Red Gate Grocer

A kinder, gentler middleman for our local livestock farmers

Writer Elaine Springer, Photographer Laura Mortelliti

The team at Red Gate Grocer in Trumansburg consists of humble people up to some very big things. Launched in 2016, the Red Gate Grocer model is an ambitious one that brings together regional livestock farmers, meat processors and one savvy food distributor under one brand to grow, process, distribute and promote clean, sustainably-farmed meat and eggs to a wide audience.

Staffed by the same folks who run Regional Access, the food distributor responsible for getting so much produce across the state and beyond, the Red Gate project is committed to creating a sustainable business focused on customers, employees and the development of local economies all over New York State. The company now works with more than 150 regional farms and small-scale producers serving customers in New York, New Jersey and Massachusetts, making sure to tell the stories and farming practices of everyone they work with along the way.

Given all that there is to be proud of, no one at Red Gate wants to take credit for launching the brand. Instead the team members acknowledge each other’s contributions and give credit to Regional Access founder, the late Gary Redmond.

In 1989 Redmond and his wife, Daisy, who gave up organic farming to create Regional Access, launched a home garage based “warehouse” as a community-oriented local food distributor. They’ve since upgraded to a 25,000-square-foot building on Route 96 just north of Ithaca and there’s a steady stream of chefs, consumers,
farmers, wineries and delivery folks coming in and out of the place.

Mike De Bach of Leona Meat Plant in Troy, PA. “Leona is such a huge asset to our program,” says Joe Cronk.

Redmond held a strong desire to create a sustainable food system that gave producers fair pay and still offered affordable prices for consumers. He felt that in the new global business of food, his hyper-local approach would help to create trust from the farmer to the consumer and everywhere in between.

Creating such a brand would support farmers who struggled with getting an outlet to sell their product at a fair price. Redmond passed away unexpectedly in 2011 before seeing that dream fully realized. Redmond’s children, who now own the business, along with their dedicated and inspired staff have seen that dream come to fruition with Red Gate Grocer.

The staff at Regional and Red Gate are quick to point out their shared desire to fulfill and carry on Redmond’s legacy and vision for the Finger Lakes and upstate New York foodshed.

“Gary’s passing was a shock to all of us in the Regional Access family, and a huge loss,” says his son Asa Redmond. “In the midst of all of us working hard to make sure that his vision for Regional Access continued and came to fruition, we also wanted to find ways to take his thoughts and ideas about working directly with farmers further to develop a focused local meat and dairy program.”

Asa credits President and General Manager Dana Stafford, and Farm Sourcing Lead Joe Cronk with getting the program off the ground, and Communications Specialist Jesse Wysong with developing the marketing strategy.

“Red Gate was born through a desire of Gary’s children—Asa, Sim and Anna—and myself to honor his passion and ethics following his passing,” Stafford offers. “It began to crystallize and come to fruition through the similar passion and boots on the ground approach of Joe, who got to work meeting the farmers and lining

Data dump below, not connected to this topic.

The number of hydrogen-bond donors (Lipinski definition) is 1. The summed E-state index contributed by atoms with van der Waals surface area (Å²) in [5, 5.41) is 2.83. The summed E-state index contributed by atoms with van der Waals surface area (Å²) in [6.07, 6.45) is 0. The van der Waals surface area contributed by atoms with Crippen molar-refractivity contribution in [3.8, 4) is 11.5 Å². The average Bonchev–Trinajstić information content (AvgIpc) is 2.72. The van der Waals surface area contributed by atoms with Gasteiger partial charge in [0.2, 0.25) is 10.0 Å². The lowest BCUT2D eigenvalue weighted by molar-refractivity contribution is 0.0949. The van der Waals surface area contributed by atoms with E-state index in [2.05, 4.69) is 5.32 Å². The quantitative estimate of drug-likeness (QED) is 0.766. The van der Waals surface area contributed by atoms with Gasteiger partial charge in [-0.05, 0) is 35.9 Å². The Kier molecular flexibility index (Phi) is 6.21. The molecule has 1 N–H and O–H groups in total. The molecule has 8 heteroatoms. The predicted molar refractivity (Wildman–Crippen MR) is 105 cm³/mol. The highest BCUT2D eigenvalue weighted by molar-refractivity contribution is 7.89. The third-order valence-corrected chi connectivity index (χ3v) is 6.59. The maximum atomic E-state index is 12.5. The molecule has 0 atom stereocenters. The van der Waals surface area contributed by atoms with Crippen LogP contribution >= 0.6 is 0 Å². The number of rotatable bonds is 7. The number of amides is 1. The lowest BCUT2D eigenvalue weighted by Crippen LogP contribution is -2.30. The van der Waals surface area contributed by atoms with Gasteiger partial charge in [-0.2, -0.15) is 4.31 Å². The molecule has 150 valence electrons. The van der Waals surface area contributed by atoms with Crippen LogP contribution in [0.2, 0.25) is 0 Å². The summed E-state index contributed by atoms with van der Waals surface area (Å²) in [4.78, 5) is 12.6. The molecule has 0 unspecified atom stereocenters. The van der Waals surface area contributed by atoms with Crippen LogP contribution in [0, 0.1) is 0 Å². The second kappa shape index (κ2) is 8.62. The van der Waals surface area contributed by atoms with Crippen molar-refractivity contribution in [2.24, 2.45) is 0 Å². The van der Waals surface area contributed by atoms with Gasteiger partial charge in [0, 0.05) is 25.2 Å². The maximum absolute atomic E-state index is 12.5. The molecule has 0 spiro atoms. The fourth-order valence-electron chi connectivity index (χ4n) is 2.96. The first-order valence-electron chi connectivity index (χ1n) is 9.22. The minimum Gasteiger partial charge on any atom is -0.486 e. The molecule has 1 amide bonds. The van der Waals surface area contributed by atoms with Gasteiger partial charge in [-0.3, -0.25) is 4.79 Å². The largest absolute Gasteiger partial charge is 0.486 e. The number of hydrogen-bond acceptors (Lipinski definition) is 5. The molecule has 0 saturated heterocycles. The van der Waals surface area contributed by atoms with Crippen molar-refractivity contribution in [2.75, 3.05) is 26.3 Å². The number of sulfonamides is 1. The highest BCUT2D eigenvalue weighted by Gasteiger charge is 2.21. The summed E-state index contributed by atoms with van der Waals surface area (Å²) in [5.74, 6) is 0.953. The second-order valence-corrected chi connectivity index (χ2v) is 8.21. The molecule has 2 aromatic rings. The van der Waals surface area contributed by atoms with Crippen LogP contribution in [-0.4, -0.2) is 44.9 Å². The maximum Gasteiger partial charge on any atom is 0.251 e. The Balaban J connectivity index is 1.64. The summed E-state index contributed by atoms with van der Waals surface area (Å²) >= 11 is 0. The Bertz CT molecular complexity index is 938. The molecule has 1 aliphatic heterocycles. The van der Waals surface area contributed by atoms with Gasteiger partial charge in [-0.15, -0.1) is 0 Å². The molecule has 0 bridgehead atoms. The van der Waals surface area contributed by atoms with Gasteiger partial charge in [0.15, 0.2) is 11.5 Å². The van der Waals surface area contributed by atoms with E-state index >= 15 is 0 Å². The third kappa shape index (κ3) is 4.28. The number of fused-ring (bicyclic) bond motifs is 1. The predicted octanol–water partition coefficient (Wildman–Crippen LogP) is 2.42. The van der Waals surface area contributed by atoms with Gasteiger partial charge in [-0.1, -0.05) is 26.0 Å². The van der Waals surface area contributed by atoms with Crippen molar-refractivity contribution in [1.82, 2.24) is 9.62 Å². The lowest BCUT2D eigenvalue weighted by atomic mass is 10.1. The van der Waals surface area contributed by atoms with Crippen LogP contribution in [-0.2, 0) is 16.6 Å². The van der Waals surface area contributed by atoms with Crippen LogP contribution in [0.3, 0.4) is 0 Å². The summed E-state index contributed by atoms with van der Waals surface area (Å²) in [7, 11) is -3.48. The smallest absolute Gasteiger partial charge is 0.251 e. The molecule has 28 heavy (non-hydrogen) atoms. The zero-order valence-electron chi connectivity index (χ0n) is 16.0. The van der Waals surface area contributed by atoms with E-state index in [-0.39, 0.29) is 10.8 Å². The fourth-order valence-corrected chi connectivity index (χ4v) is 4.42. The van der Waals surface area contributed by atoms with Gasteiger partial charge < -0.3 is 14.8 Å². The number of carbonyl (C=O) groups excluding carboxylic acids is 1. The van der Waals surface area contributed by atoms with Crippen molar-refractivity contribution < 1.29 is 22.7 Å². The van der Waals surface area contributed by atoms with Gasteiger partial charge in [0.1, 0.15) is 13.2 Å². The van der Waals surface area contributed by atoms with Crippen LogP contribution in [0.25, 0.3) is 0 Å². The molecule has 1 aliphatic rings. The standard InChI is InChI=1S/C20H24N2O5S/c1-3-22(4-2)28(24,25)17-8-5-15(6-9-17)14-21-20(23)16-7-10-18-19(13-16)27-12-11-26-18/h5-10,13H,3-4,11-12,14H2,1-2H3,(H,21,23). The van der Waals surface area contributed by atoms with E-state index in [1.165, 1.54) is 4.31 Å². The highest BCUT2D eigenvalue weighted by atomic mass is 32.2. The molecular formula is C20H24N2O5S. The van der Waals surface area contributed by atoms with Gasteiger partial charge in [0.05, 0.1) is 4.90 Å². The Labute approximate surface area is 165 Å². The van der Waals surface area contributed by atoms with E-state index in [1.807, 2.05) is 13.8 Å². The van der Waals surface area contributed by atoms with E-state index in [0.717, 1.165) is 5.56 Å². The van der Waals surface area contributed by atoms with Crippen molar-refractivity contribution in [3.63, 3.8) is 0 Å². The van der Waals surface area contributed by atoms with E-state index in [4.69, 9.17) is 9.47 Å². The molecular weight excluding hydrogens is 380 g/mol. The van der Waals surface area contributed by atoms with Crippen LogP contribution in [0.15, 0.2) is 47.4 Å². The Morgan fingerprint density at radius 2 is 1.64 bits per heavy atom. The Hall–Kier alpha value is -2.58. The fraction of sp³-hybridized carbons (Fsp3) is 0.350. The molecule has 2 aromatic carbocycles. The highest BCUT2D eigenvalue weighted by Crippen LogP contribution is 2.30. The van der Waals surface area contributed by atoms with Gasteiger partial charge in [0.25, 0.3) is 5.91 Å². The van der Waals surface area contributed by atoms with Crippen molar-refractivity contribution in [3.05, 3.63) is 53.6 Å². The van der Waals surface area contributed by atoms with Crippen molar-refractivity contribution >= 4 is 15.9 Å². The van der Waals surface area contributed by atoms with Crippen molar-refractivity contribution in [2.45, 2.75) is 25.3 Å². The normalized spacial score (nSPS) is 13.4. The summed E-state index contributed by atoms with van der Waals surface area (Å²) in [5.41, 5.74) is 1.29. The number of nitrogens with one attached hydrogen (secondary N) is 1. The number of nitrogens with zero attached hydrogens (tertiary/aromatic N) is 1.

up the logistics.”

“It’s all about providing quality products at a price point that is accessible to consumers while still supporting farmers and reducing the carbon footprint,” Cronk notes. “Every part of this is a partnership.”

“It all circles back to a having a regional food system,” Wysong says. “You have to sustain it in all its parts.”

And the players involved are certainly appreciative of what Red Gate is doing.

“We really appreciate having the folks at Regional Access as a partner. We currently purchase all of the breakfast sausage, hamburger patties, some chicken and pork, and the majority of the shell eggs for campus from Red Gate,” says Derek Roy, chef at Hamilton College in Clinton, NY.

John Jenkins of Jenkins Beef Farm.

“We have a commitment to provide fresh, local and sustainable foods to our client” he adds. “And this partnership is integral to that goal. Knowing where the food comes from and that we are receiving
a superior product that is locally raised makes this a no-brainer.”

“In my opinion, putting quality food on the plates of consumers starts with healthy soils and being transparent about the way things are done,” says Jon Jenkins of Jenkins Beef Farm, who thanks every cow before it goes to the processor. “That holds true from the farmer to the processor to the distributor. Consumers deserve to have trust in the process and that is why we are fortunate to work with Regional Access.”

Packing meats for distribution at the Regional Access headquarters in Trumansburg, NY.

Never one to take all the credit, the Red Gate team is humbled by their reception in the food and farming industry.

“We are just really grateful for the commitment and support,” Wysong says. “Everyone welcomed us into their institution or restaurant, and they have wedged Red Gate in between the other giants of the natural foods world.”

Elaine Springer is the president of the Trumansburg Chamber of Commerce and an event planner in Trumansburg. She loves growing her own food, cooking with her two children, living locally and has big dreams of living off her own land.

Laura Mortelliti is a freelance agricultural photographer based in upstate New York. Her background in animal science and wildlife biology inform and lend passion to her work.

This article originally appeared in the May/June 2019 edition of the magazine.

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